Signals on line 250 assume values of approximately 1024, 2048, 4096 and 8192 and which are specified by microprocessor 118 through signal on line 86 and which act to specify the center frequency of filter 198. In the preferred embodiment of this invention, filter 198 is normally made to select the desired displacement or vibration level including the associated phase angle upon the specific rotating speed of device 14. Specifically, filter 198 outputs a sine wave whose amplitude is substantially equal to the vibration level of the device 14. This output is placed upon signal line 254 and is input to analog switch 182. The amplitude and phase angle of imbalance is derived from signals on line 254 by microprocessor 118 using standard techniques such as discrete Fourier transformations.Signal on line 246 are also input to switch 182 which is substantially similar to switch 178 and which produces an output signal on line 88 which is substantially similar to either signal on line 254 or 246. This similarity is defined by microprocessor 118 through signals on line 86.
If the signal on line 88 is similar to the signal on line 254, then microprocessor 118 may utilize this aforementioned vibration level and phase information to control balancer 34 through a signal on line 94. If the signal on line 88 is similar to the signal on line 246, then microprocessor 118, via a signal on line 88, uses the signal on line 246 to look at multiples of the speed of rotation of device 14 in order to perform standard system 10 diagnostics.
The signal on line 30 is input to a usual signal conditioner 206 which, in the preferred embodiment of this invention, is a typical Schmidt trigger optoisolator and is referred to as standard industrial model GEH11L1 Conditioner 206 outputs signals on line 89 to microprocessor 118 and substantially represents the speed in "revolutions per minute" associated with rotating device 14.
Signals on line 86 are also electronically connected to bus 146 and this interconnection allows microprocessor 118 to control switches 178 and 182, filter 190. amplifier 194, and clock 202. Additionally, parallel output registers 210 and 214 are electronically connected to line 86 and, in the preferred embodiment of the invention, are standard eight bit parallel output registers manufactured by National Service conductor, Incorporated and are both referred to as models 744C241. Registers 210 and 214 produce signals on lines 90 and 92 respectively to input-output card 66 which allows microprocessor 118 to control card 66 and a temperature differential balancer 34.
Also electronically connected to signal line 86 are standard digital to analog convertors 218 and 222 which process twelve bits and three bits of data respectively. In the preferred embodiment of this invention, convertor 218 is manufactured by Maxim, Incorporated and is referred to as model AD7542. Converter 214 comprises three resistors, arranged in a standard parallel fashion, having values of 10K, 20K, and 40K ohms respectively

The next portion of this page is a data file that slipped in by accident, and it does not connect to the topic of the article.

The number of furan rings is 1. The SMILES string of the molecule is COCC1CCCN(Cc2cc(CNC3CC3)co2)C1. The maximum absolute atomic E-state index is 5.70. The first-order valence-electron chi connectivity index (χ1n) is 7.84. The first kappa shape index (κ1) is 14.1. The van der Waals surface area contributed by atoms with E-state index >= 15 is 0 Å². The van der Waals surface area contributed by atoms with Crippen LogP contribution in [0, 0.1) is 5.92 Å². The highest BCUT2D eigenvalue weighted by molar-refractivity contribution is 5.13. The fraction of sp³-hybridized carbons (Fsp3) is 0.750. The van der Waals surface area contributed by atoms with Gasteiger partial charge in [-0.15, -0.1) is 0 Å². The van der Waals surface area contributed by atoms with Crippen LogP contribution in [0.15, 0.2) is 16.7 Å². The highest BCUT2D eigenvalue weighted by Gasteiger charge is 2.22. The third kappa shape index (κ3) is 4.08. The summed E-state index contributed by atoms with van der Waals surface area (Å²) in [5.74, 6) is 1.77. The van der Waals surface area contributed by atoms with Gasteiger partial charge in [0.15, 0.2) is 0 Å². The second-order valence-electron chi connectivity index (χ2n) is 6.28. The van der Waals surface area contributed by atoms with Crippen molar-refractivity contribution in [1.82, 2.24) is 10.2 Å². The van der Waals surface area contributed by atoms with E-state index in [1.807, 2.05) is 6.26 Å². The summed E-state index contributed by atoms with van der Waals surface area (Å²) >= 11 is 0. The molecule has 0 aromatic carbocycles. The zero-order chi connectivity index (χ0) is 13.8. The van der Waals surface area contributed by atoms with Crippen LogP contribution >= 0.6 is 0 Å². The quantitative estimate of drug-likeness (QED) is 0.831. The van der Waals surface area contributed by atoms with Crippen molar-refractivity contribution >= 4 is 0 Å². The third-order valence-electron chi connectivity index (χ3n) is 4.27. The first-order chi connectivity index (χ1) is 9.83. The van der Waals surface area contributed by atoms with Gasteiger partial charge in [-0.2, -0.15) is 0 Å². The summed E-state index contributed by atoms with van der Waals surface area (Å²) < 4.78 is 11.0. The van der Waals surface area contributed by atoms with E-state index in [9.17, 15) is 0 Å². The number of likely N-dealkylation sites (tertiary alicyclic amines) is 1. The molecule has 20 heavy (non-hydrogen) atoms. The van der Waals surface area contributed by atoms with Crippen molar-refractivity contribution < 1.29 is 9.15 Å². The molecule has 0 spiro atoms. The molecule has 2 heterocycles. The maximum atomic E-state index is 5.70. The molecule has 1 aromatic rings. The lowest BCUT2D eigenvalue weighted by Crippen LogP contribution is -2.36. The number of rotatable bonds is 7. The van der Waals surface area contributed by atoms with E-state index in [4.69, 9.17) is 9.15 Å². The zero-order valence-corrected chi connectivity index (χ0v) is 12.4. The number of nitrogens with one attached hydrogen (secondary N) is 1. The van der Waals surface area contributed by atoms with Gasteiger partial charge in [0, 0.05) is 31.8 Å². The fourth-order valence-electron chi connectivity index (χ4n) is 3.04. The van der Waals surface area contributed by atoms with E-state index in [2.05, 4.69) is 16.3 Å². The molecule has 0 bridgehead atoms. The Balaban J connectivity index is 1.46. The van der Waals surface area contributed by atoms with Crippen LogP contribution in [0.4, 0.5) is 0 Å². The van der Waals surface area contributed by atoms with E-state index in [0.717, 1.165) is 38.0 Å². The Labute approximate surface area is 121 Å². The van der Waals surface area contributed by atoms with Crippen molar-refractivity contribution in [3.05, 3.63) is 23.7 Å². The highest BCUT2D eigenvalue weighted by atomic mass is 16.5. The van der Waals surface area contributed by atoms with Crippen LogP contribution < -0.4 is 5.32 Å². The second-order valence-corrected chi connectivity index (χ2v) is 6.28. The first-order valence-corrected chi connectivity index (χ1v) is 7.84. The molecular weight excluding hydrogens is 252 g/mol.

Converter 218 produces an analog output signal on line 102, in response to information received from microprocessor 118, which has a varying level of zero to positive ten volts and which represents a vibration level of device 14 to display 74. Converter 222 produces an analog output signal on line 104 which, in response to information received from microprocessor 118, has a varying level of zero to positive six volts and which indicates where the imbalance upon rotating device 14 is located relative to a subdivided area thereon. Signals on line 102 and 104 are both connected to display 74.
In order to more fully understand the balancing and calibration functionality associated with microprocessor 118, a detailed discussion will now be provided relative to the stored software program contained therein. Referring now to FIG. 5, there is shown an overall flow chart 270 associated with the software states associated with microprocessor 118.
To begin, microprocessor 118 is placed, by its contained software program, into an initialization routine 274 and subsequently placed into a balancing routine 278. Balance routine 278 is continually representative of the functionality associated with microprocessor 118, after the initialization routine 274 phase been completed, unless system 54 is made to be deactivated by the turning off of power supply 70 or other various types of usual computer system faults such as faulty electrical components and/or wiring associated therewith.
Referring now to FIG. 6, it is shown that initialize software routine 274 defines steps 282-290. At step 282, microprocessor 118 determines if power supply 70 is operational by monitoring the electric voltage potential associated with signal on line 82 and comparing this monitored value with a stored value to determine if the power supply 70 has failed. It should be noted that this stored value of power supply 70 is relatively unchanging and hence is stored in memory 130 so as to not be affected by a failure to powers supply 70.